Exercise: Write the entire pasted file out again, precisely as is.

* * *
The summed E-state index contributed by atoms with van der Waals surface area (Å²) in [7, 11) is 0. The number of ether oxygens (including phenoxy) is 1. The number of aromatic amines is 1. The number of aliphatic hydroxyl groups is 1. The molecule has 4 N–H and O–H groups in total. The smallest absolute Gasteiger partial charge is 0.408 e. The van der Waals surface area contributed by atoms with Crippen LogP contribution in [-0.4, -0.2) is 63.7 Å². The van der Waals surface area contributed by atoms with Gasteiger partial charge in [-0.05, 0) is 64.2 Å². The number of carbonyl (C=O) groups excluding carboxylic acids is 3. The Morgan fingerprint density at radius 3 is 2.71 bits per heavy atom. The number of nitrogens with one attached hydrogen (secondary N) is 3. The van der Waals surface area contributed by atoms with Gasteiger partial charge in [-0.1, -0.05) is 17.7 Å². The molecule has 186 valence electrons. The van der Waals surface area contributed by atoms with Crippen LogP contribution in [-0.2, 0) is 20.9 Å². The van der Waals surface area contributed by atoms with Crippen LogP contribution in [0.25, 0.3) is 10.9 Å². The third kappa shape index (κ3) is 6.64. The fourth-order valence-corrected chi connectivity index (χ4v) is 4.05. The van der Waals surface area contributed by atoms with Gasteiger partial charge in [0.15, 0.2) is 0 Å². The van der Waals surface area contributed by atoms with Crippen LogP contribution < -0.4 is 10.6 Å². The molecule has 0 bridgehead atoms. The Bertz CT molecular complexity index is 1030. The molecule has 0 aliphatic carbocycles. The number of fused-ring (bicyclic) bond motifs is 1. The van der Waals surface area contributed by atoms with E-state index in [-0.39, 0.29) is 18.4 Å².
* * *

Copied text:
The summed E-state index contributed by atoms with van der Waals surface area (Å²) in [7, 11) is 0. The number of ether oxygens (including phenoxy) is 1. The number of aromatic amines is 1. The number of aliphatic hydroxyl groups is 1. The molecule has 4 N–H and O–H groups in total. The smallest absolute Gasteiger partial charge is 0.408 e. The van der Waals surface area contributed by atoms with Crippen LogP contribution in [-0.4, -0.2) is 63.7 Å². The van der Waals surface area contributed by atoms with Gasteiger partial charge in [-0.05, 0) is 64.2 Å². The number of carbonyl (C=O) groups excluding carboxylic acids is 3. The Morgan fingerprint density at radius 3 is 2.71 bits per heavy atom. The number of nitrogens with one attached hydrogen (secondary N) is 3. The van der Waals surface area contributed by atoms with Gasteiger partial charge in [-0.1, -0.05) is 17.7 Å². The molecule has 186 valence electrons. The van der Waals surface area contributed by atoms with Crippen LogP contribution in [-0.2, 0) is 20.9 Å². The van der Waals surface area contributed by atoms with Crippen LogP contribution in [0.25, 0.3) is 10.9 Å². The third kappa shape index (κ3) is 6.64. The fourth-order valence-corrected chi connectivity index (χ4v) is 4.05. The van der Waals surface area contributed by atoms with Gasteiger partial charge in [0.15, 0.2) is 0 Å². The van der Waals surface area contributed by atoms with Crippen LogP contribution < -0.4 is 10.6 Å². The molecule has 0 bridgehead atoms. The Bertz CT molecular complexity index is 1030. The molecule has 0 aliphatic carbocycles. The number of fused-ring (bicyclic) bond motifs is 1. The van der Waals surface area contributed by atoms with E-state index in [-0.39, 0.29) is 18.4 Å².